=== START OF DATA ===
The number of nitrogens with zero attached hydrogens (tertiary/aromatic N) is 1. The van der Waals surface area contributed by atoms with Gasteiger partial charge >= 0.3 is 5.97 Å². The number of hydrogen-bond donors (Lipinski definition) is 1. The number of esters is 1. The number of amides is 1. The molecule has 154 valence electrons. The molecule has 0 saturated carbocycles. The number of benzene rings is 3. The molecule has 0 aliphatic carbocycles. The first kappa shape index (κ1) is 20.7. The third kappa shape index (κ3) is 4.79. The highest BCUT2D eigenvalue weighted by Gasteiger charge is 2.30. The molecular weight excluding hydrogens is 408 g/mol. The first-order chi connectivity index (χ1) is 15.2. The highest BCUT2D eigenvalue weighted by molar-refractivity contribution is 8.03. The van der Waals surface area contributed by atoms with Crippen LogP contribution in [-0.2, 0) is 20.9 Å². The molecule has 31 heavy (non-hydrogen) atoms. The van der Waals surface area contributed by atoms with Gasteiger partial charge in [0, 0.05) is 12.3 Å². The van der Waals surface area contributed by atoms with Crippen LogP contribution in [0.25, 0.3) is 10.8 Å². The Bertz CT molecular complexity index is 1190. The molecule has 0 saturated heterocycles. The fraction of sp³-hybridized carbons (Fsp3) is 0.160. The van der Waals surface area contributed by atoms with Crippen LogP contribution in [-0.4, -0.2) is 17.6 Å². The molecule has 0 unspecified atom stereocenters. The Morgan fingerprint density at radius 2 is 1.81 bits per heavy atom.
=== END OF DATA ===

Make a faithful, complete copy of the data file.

The number of nitrogens with zero attached hydrogens (tertiary/aromatic N) is 1. The van der Waals surface area contributed by atoms with Gasteiger partial charge >= 0.3 is 5.97 Å². The number of hydrogen-bond donors (Lipinski definition) is 1. The number of esters is 1. The number of amides is 1. The molecule has 154 valence electrons. The molecule has 0 saturated carbocycles. The number of benzene rings is 3. The molecule has 0 aliphatic carbocycles. The first kappa shape index (κ1) is 20.7. The third kappa shape index (κ3) is 4.79. The highest BCUT2D eigenvalue weighted by Gasteiger charge is 2.30. The molecular weight excluding hydrogens is 408 g/mol. The first-order chi connectivity index (χ1) is 15.2. The highest BCUT2D eigenvalue weighted by molar-refractivity contribution is 8.03. The van der Waals surface area contributed by atoms with Crippen LogP contribution in [-0.2, 0) is 20.9 Å². The molecule has 31 heavy (non-hydrogen) atoms. The van der Waals surface area contributed by atoms with Gasteiger partial charge in [0, 0.05) is 12.3 Å². The van der Waals surface area contributed by atoms with Crippen LogP contribution in [0.25, 0.3) is 10.8 Å². The Bertz CT molecular complexity index is 1190. The molecule has 0 saturated heterocycles. The fraction of sp³-hybridized carbons (Fsp3) is 0.160. The van der Waals surface area contributed by atoms with Crippen LogP contribution in [-0.4, -0.2) is 17.6 Å². The molecule has 0 unspecified atom stereocenters. The Morgan fingerprint density at radius 2 is 1.81 bits per heavy atom.